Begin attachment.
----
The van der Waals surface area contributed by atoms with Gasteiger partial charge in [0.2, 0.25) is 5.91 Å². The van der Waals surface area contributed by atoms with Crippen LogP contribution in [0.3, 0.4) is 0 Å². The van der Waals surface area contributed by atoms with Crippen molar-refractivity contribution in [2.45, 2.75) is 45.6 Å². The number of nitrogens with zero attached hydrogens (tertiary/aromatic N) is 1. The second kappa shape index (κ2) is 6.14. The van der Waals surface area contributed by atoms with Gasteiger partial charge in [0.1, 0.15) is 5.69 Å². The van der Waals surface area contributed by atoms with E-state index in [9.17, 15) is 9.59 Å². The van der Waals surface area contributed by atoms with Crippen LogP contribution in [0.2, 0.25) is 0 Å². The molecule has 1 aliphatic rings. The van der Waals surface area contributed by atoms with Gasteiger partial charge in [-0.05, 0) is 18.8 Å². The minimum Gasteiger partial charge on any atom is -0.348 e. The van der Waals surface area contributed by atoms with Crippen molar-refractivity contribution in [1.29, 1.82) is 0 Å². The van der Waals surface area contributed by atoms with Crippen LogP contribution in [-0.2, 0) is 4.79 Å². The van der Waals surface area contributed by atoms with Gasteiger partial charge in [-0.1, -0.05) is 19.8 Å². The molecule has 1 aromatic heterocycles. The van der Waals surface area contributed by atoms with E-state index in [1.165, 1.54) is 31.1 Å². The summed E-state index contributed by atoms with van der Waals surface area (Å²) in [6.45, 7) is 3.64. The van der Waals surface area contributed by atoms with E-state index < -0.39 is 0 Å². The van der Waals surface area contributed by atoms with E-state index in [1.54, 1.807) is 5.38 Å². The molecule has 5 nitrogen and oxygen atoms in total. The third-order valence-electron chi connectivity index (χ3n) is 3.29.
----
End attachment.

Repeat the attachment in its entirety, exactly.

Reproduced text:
The van der Waals surface area contributed by atoms with Gasteiger partial charge in [0.2, 0.25) is 5.91 Å². The van der Waals surface area contributed by atoms with Crippen LogP contribution in [0.3, 0.4) is 0 Å². The van der Waals surface area contributed by atoms with Crippen molar-refractivity contribution in [2.45, 2.75) is 45.6 Å². The number of nitrogens with zero attached hydrogens (tertiary/aromatic N) is 1. The second kappa shape index (κ2) is 6.14. The van der Waals surface area contributed by atoms with Gasteiger partial charge in [0.1, 0.15) is 5.69 Å². The van der Waals surface area contributed by atoms with E-state index in [9.17, 15) is 9.59 Å². The van der Waals surface area contributed by atoms with Crippen LogP contribution in [0.2, 0.25) is 0 Å². The molecule has 1 aliphatic rings. The van der Waals surface area contributed by atoms with Gasteiger partial charge in [-0.05, 0) is 18.8 Å². The minimum Gasteiger partial charge on any atom is -0.348 e. The van der Waals surface area contributed by atoms with Crippen molar-refractivity contribution in [1.29, 1.82) is 0 Å². The van der Waals surface area contributed by atoms with Crippen LogP contribution in [-0.2, 0) is 4.79 Å². The van der Waals surface area contributed by atoms with Gasteiger partial charge in [-0.1, -0.05) is 19.8 Å². The molecule has 1 aromatic heterocycles. The van der Waals surface area contributed by atoms with E-state index in [1.165, 1.54) is 31.1 Å². The summed E-state index contributed by atoms with van der Waals surface area (Å²) in [6.45, 7) is 3.64. The van der Waals surface area contributed by atoms with E-state index < -0.39 is 0 Å². The van der Waals surface area contributed by atoms with E-state index in [1.54, 1.807) is 5.38 Å². The molecule has 5 nitrogen and oxygen atoms in total. The third-order valence-electron chi connectivity index (χ3n) is 3.29.